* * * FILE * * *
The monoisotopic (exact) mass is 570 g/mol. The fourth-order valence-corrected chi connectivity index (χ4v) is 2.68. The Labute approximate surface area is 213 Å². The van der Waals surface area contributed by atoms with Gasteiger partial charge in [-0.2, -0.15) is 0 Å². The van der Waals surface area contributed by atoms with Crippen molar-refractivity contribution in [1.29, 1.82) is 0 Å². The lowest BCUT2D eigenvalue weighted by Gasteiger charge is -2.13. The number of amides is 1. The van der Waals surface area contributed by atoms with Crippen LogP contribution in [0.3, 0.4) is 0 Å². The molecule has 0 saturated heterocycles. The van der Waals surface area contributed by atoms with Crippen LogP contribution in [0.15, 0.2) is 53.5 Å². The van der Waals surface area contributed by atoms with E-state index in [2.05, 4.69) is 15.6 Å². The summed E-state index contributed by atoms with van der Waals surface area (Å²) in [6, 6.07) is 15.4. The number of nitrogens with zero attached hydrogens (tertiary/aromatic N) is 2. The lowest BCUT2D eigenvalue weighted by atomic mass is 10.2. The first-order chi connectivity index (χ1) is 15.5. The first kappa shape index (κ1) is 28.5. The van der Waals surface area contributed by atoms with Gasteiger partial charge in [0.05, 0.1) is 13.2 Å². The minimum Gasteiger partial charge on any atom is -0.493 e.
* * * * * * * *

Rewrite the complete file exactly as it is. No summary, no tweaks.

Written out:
The monoisotopic (exact) mass is 570 g/mol. The fourth-order valence-corrected chi connectivity index (χ4v) is 2.68. The Labute approximate surface area is 213 Å². The van der Waals surface area contributed by atoms with Gasteiger partial charge in [-0.2, -0.15) is 0 Å². The van der Waals surface area contributed by atoms with Crippen molar-refractivity contribution in [1.29, 1.82) is 0 Å². The lowest BCUT2D eigenvalue weighted by Gasteiger charge is -2.13. The number of amides is 1. The van der Waals surface area contributed by atoms with Crippen LogP contribution in [0.3, 0.4) is 0 Å². The molecule has 0 saturated heterocycles. The van der Waals surface area contributed by atoms with Crippen LogP contribution in [0.15, 0.2) is 53.5 Å². The van der Waals surface area contributed by atoms with E-state index in [2.05, 4.69) is 15.6 Å². The summed E-state index contributed by atoms with van der Waals surface area (Å²) in [6, 6.07) is 15.4. The number of nitrogens with zero attached hydrogens (tertiary/aromatic N) is 2. The lowest BCUT2D eigenvalue weighted by atomic mass is 10.2. The first-order chi connectivity index (χ1) is 15.5. The first kappa shape index (κ1) is 28.5. The van der Waals surface area contributed by atoms with Gasteiger partial charge in [0.05, 0.1) is 13.2 Å². The minimum Gasteiger partial charge on any atom is -0.493 e.